Tampopo, directed by Juzo Itami, is a comedy that focuses on a widow, Tampopo, who owns a rundown ramen shop. As the movie progresses she gets her business off the ground and becomes a successful ramen shop owner. Many of the characters as well as the scenes are a bit outrageous. They are exaggerated to a certain extreme in order to make a point.
One example is when Tampopo first asks Goro to become her teacher. Of course, this is after the fighting incident and Goro, as he is recuperating, gives small tips on how to prepare ramen and how to run a successful ramen shop. Yet when he is about to leave, Tampopo darts out the door behind him and literally is hanging off the side of the truck begging for him to teach her how to “master” ramen.
It was quite obvious that Goro was, you could say, destined to teach Tampopo because of all the improvements he made over his short stay. What was surprising though was the look on Goro’s face when Tampopo came out of nowhere and started begging hysterically. It looked as if he was considering not to teach her due to her lack of self-control. Yet due to all he has already done, why not complete his work? Then again, having a person hysterically beg you to teach them is hard to turn down. Tampopo’s character or rather her emotion at the time is exaggerated to a very high point. She makes it seem as if she wouldn’t survive without the help of Goro. Although she needs help at the start, she definitely holds her own as the movie ends.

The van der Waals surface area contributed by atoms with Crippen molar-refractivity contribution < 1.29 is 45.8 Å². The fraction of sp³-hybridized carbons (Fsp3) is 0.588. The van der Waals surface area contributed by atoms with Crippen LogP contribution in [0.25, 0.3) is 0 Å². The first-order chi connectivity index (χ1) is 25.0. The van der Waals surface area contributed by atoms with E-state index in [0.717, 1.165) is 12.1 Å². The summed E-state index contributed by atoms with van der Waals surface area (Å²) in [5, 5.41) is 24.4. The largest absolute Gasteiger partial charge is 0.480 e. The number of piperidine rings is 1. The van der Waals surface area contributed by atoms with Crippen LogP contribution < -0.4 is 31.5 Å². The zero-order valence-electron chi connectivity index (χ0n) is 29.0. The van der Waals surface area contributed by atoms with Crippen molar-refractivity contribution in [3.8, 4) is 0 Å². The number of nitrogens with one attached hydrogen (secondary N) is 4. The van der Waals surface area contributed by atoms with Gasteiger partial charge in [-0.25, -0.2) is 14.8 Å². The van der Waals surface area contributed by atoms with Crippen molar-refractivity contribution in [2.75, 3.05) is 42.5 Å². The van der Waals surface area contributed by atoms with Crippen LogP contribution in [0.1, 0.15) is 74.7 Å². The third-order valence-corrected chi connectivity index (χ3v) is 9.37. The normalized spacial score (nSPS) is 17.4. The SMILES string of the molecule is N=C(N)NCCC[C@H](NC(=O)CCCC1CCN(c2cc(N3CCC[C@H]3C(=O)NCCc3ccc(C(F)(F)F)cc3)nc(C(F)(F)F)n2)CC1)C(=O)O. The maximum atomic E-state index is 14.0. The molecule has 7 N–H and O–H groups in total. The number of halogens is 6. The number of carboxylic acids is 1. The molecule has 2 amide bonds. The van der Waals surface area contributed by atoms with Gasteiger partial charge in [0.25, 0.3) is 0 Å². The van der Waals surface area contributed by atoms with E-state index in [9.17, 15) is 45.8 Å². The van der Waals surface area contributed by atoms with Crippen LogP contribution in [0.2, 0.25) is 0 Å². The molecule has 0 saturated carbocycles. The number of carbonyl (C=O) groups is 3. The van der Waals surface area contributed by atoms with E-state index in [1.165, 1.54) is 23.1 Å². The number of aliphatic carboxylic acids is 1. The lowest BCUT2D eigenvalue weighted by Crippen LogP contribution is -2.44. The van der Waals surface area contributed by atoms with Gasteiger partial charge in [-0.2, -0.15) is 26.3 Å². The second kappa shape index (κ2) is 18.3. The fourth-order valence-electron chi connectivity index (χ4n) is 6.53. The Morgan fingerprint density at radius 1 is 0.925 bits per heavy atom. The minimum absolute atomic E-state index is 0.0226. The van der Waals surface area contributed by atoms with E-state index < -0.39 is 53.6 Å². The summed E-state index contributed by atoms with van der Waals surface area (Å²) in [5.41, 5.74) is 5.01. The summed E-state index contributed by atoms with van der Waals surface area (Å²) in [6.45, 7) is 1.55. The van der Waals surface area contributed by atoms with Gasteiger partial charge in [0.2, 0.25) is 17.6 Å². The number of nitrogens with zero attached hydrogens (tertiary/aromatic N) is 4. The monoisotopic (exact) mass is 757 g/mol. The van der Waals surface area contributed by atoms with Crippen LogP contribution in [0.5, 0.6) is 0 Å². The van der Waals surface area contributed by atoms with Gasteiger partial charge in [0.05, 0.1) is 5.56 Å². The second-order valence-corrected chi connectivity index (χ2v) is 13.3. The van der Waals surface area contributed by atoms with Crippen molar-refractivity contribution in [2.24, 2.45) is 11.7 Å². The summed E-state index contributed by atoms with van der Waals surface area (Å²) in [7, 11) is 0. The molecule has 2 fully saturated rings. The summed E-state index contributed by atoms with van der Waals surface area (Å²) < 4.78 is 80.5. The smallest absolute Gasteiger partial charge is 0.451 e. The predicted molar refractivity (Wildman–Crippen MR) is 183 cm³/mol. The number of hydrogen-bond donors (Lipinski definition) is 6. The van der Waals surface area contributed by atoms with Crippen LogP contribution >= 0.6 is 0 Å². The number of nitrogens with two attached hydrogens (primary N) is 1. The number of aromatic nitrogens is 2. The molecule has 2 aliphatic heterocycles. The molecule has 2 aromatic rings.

When Tampopo just cannot seem to get her broth right, she looks as if she might just quit. Fortunately Goro recalls that he knows a so called “master” who lives with a group of vagabonds. When they find the master, the group of vagabonds is quite intimidating and Tampopo is at first reluctant to approach but soon decides to go along. The homeless are a bit rowdy and very outgoing which makes it a bit hard to relate to them but one of them actually has a connection with Tampopo’s son by making him a rice omelet. The way the homeless person made the omelet so quickly and efficiently was quite amazing. It just brings justice to the phrase looks can be deceiving.
Finally, when the master is brought away from the group of vagabonds, the next thing the group does is quite amazing. One person yells that they should say good bye and they end up singing good-bye in western chorale style. It was a very beautiful piece and it was sung very nicely. As they sang, close-ups of their faces were shown. You could see so much emotion that was almost painful to watch. Again, watching a group of vagabonds perform something so beautiful was very surprising. The farce here is that a low-class group is able to come together and perform something that is so high-class. The way the group of vagabonds was portrayed made this contrast even more exaggerated.